В публикации рассматриваются проблемы, связанные с углем в качестве навалочного груза. Особое внимание уделяется соблюдению требований Международного морского кодекса по твёрдым навалочным грузам. Раскрываются правила обработки угля вообще, а также отдельных его разновидностей. Публикация особенно интересна рекомендациями, которые призваны обеспечить надлежащую обработку угольного груза.
Norwegian P&I Club, Gard noted in its latest update that recent incidents involving self-heating of coal has emphasised the importance of checking the accuracy of shipper’s declarations for all types of coal cargoes.
Gard has recently been involved in several incidents of self-heating of coal cargoes and would like to emphasise the importance of treating coal cargoes as liable to self-heat until it has been satisfactorily established that they are not. We refer to our Loss Prevention Circular No 15-2008 “Loading of hot Coal at Maputo, Mozambique”which highlights the risks involved in the loading of this potentially hazardous cargo. The circular also highlights the importance of the crew’s vigilance and the need to follow the regulatory requirements contained in the IMSBC Code during loading.
The shipper’s cargo declaration containing the cargo properties and the associated hazards should be examined in detail.1 It should be borne in mind that the information contained in the declaration may be inaccurate. Inaccurate IMSBC Code declarations have been seen in areas such as Indonesia, where large quantities of coal are shipped. More surprisingly, Gard was involved in a recent case where a coal cargo loaded at Richards Bay, South Africa was inaccurately declared as “not self-heating coal” nor “liable to emit methane”. Subsequent investigations involving cargo experts, established that the cargo did in fact possess both properties. It is therefore recommended that all coal cargoes are treated as potentially hazardous and liable to self-heat until it can be satisfactorily established that they are not. Gard recommends that, for all types of coal, the vessel implements a gas monitoring and temperature checking regime during loading, as further explained below. If the ship’s crew or the Members are in any doubt they should contact the Association for advice and assistance, either directly or through the local correspondent.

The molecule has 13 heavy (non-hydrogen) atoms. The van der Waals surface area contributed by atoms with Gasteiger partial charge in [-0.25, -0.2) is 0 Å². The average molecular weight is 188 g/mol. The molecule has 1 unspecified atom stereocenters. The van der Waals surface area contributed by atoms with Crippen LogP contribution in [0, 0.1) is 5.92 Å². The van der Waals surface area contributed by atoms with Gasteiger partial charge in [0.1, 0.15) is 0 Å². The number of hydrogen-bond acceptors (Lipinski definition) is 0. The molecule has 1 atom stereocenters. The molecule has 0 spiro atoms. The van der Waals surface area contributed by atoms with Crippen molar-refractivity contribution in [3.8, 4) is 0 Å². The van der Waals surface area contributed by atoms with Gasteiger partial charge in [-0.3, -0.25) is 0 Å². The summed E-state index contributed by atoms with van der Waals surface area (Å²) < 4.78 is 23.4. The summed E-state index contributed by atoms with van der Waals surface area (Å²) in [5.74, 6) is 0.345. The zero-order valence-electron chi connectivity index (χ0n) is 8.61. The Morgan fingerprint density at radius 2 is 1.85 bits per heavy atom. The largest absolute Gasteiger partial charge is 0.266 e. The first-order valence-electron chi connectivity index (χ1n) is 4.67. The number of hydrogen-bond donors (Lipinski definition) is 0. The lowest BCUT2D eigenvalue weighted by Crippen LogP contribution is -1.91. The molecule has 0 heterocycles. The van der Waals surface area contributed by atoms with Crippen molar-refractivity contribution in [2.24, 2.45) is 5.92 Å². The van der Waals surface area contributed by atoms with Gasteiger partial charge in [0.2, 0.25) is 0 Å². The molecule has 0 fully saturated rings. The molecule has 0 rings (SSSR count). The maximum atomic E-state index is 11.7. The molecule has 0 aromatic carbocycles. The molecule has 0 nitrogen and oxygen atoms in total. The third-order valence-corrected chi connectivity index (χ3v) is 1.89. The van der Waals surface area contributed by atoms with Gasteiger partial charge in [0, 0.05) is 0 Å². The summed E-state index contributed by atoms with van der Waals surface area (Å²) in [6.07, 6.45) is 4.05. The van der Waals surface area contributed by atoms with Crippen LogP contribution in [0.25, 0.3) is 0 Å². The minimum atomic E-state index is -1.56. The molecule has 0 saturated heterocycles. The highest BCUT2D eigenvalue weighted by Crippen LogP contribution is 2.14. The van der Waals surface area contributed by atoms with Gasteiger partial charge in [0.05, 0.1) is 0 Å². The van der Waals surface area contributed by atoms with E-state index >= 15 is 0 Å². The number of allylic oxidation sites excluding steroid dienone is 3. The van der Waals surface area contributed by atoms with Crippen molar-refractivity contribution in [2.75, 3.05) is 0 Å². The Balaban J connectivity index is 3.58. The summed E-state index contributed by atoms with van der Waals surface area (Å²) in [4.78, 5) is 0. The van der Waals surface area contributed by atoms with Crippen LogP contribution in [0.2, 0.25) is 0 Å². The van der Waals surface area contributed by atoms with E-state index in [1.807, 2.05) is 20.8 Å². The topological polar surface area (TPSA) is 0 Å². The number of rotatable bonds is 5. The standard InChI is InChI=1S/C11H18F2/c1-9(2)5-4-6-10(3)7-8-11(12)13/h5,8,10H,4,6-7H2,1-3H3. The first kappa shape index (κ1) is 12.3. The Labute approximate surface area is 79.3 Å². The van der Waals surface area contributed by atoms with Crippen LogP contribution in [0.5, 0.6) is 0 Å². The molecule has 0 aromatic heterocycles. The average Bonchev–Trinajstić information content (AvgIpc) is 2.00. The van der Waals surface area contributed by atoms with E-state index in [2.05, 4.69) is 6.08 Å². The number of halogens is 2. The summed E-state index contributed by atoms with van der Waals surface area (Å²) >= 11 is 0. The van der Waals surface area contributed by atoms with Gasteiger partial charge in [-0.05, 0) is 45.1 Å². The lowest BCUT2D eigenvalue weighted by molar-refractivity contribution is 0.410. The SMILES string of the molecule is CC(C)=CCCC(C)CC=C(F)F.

Checking the accuracy of shipper’s declarations and the IMSBC Code
The Code sets out (1) General requirements for all types of coal and “Special precautions” for (2) self-heating coal and (3) coal emitting methane.
General requirements for all types of coal: Paragraph 5 of the Code states: “It is recommended that means be provided for measuring the temperature of the cargo in the range 0oC to 100oC to enable the measurement of the temperature of the cargo while being loaded and during the voyage without requiring entry into the cargo space”.
It is important to note that no particular limit on the temperature of the coal in general is provided in this section. Therefore, should the shipper not declare the coal as self-heating, there is strictly speaking no requirement for the Master to take temperature readings. However, it is recommended that the Master does monitor cargo temperatures and, if these exceed 55°C, the master should immediately suspend loading until a proper investigation can be carried out. The relevant parties should be notified in writing and expert advice sought to establish whether the coal is in fact “self-heating”.
A terminal’s loading rate from one single loader can be several thousand tonnes per hour, making it difficult for the Master or crew to obtain reliable cargo temperatures. Furthermore, the ship’s crew may not be permitted access to the terminal, to make checks on stockpiles. A Master may therefore be inclined to rely on any automatic temperature controls contained in the terminal’s conveyor/loading system. These systems, often found at large coal terminals, may be designed to stop loading when the temperature exceeds a certain limit. However, this is not something the crew can control and whilst terminal readings may be informative, they should not be solely relied upon. It is therefore recommended that the crew checks the temperature of the cargo every time there is a stoppage or a sequence changeover.